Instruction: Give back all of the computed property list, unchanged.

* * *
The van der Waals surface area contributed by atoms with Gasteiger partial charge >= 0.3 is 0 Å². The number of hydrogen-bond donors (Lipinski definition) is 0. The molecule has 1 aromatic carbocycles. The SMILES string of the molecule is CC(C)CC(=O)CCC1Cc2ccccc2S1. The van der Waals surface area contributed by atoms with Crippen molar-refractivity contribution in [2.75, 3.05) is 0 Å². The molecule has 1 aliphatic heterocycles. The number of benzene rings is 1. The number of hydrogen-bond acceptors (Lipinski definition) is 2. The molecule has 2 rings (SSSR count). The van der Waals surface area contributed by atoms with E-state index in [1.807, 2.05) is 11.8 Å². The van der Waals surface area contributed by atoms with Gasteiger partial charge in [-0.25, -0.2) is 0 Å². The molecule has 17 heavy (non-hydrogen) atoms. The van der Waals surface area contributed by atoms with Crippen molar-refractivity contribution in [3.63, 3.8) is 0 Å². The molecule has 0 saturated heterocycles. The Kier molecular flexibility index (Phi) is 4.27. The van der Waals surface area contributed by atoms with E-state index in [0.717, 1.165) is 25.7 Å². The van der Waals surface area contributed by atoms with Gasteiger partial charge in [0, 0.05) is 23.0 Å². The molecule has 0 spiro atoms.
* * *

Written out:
The van der Waals surface area contributed by atoms with Gasteiger partial charge >= 0.3 is 0 Å². The number of hydrogen-bond donors (Lipinski definition) is 0. The molecule has 1 aromatic carbocycles. The SMILES string of the molecule is CC(C)CC(=O)CCC1Cc2ccccc2S1. The van der Waals surface area contributed by atoms with Crippen molar-refractivity contribution in [2.75, 3.05) is 0 Å². The molecule has 1 aliphatic heterocycles. The number of benzene rings is 1. The number of hydrogen-bond acceptors (Lipinski definition) is 2. The molecule has 2 rings (SSSR count). The van der Waals surface area contributed by atoms with E-state index in [1.807, 2.05) is 11.8 Å². The van der Waals surface area contributed by atoms with Gasteiger partial charge in [-0.25, -0.2) is 0 Å². The molecule has 17 heavy (non-hydrogen) atoms. The van der Waals surface area contributed by atoms with Crippen molar-refractivity contribution in [3.63, 3.8) is 0 Å². The molecule has 0 saturated heterocycles. The Kier molecular flexibility index (Phi) is 4.27. The van der Waals surface area contributed by atoms with E-state index in [0.717, 1.165) is 25.7 Å². The van der Waals surface area contributed by atoms with Gasteiger partial charge in [0, 0.05) is 23.0 Å². The molecule has 0 spiro atoms.